SMU is stepping up for its students

For UNews.

Saint Mary’s University is working to change its campus culture and improve its image – and this year’s orientation week began what will be a long process.

In the wake of last year’s controversy over an orientation week event marred by students repeating a pro-rape chant, President Dr. Colin Dodds formed a President’s Council to review the school’s policies and procedures.

“It’s kind of an exciting time at the university right now, being able to try and create cultural change in a short period of time,” said Travis Smith, the communications officer and spokesperson for the president.

The changes are projected to take place over the next three years, the President Council’s report says. Every six months, the council’s action team publishes detailed progress reports on the university’s website.

The first report, released in June, promised that orientation week, renamed welcome week, would follow the recommendations of the report.

For example, leaders this year attended a conference on sexual assault prevention, organized by the Antigonish Women’s Resource Centre, called “Bringing in the Bystander.”

Students received training from representatives of the University of New Hampshire, one of three universities on the White House Task Force hired to help prevent sexual assault on U.S. campuses.

The training included fully understanding the meaning of consent, promoting a culture of equity and learning strategies for witnesses to help prevent attacks. It also ensured students became aware of the resources available for victims of sexual violence, such as the nurses at the university’s Health Centre and the Avalon Sexual Assault Centre in Halifax.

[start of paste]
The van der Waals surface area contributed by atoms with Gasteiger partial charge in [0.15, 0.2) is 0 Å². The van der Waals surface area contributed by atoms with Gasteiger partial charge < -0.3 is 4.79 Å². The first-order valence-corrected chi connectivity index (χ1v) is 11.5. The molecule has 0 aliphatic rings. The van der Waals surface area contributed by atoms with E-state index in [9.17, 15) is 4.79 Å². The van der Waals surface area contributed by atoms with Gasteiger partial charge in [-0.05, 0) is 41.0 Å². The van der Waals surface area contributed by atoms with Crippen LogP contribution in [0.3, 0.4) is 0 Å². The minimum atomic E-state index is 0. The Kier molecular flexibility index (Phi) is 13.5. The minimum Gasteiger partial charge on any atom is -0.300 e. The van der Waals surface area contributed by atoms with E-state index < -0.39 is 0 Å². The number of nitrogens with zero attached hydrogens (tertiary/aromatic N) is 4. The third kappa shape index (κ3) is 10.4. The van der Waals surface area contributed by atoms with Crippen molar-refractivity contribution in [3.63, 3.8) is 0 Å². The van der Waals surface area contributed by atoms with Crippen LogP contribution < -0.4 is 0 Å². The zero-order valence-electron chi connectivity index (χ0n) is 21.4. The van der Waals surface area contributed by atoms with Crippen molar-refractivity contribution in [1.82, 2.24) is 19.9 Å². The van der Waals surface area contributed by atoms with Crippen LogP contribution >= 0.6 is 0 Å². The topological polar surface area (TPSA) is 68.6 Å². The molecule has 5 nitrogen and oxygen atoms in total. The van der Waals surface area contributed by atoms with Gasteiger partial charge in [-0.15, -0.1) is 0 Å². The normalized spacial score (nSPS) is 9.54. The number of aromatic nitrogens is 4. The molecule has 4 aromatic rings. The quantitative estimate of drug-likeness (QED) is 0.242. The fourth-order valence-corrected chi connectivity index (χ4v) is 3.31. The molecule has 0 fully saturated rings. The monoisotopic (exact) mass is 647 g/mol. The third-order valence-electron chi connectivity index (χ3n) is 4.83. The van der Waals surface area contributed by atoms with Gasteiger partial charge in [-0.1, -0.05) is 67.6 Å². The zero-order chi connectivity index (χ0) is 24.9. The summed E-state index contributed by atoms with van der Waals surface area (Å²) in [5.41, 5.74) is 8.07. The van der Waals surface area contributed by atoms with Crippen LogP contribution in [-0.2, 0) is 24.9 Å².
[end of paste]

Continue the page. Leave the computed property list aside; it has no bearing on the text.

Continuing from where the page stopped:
The resurgence of the student society, Drink Responsibly And Feel Terrific, or DRAFT, is another substantial change. DRAFT was cancelled in the ’90s due to lack of funding. It is in line with the council recommendation to have more peer-based programs that focus on campus safety, and the dangers that come with heavy drinking.

Wayne MacKay, chair of the President’s Council, a law professor at Dalhousie University and an expert in human rights, stresses the need for education about sexualized violence and consent on campus to continue past welcome week.

“You need to have ongoing, systemic education, not just a one-off sort of thing. That’s really important.”

To this end, the university has posted an online mini-course on consent, receiving permission to base its design on the original from the University of New Hampshire. MacKay believes it should be mandatory for new students to take this instruction and Smith says Saint Mary’s is aiming to make this happen by the end of the academic year.

MacKay pointed out that the attitudes behind the chant staged last year are not unique to Saint Mary’s students.

“It was a lack of understanding of sexual equality on campus, and that’s a widespread problem,” he said. “One of the good things that’s come out of all this is there’s been a real active dialogue about the need to change that.”

Important facts about sexual assault in Canada

  • A 2011 StatCan report says Halifax is one of three cities with the highest recorded police-report rates of sexual offences, along with Winnipeg and Edmonton.
  • Police-reported data for Nova Scotia indicate that, in 2011, 82 per cent of victims of sexual assault were female while 97 per cent of suspects were male.
  • Sexual assaults perpetrated by someone other than a spouse were least likely to come to the attention of police. Nine in ten non-spousal sexual assaults were never reported to police.
  • Canadians self-reported similar rates of sexual assault victimization in 1999, 2004 and 2009. The next report will be for 2014.

Sources: Statistics Canada & Nova Scotia Advisory Council on the Status of Women

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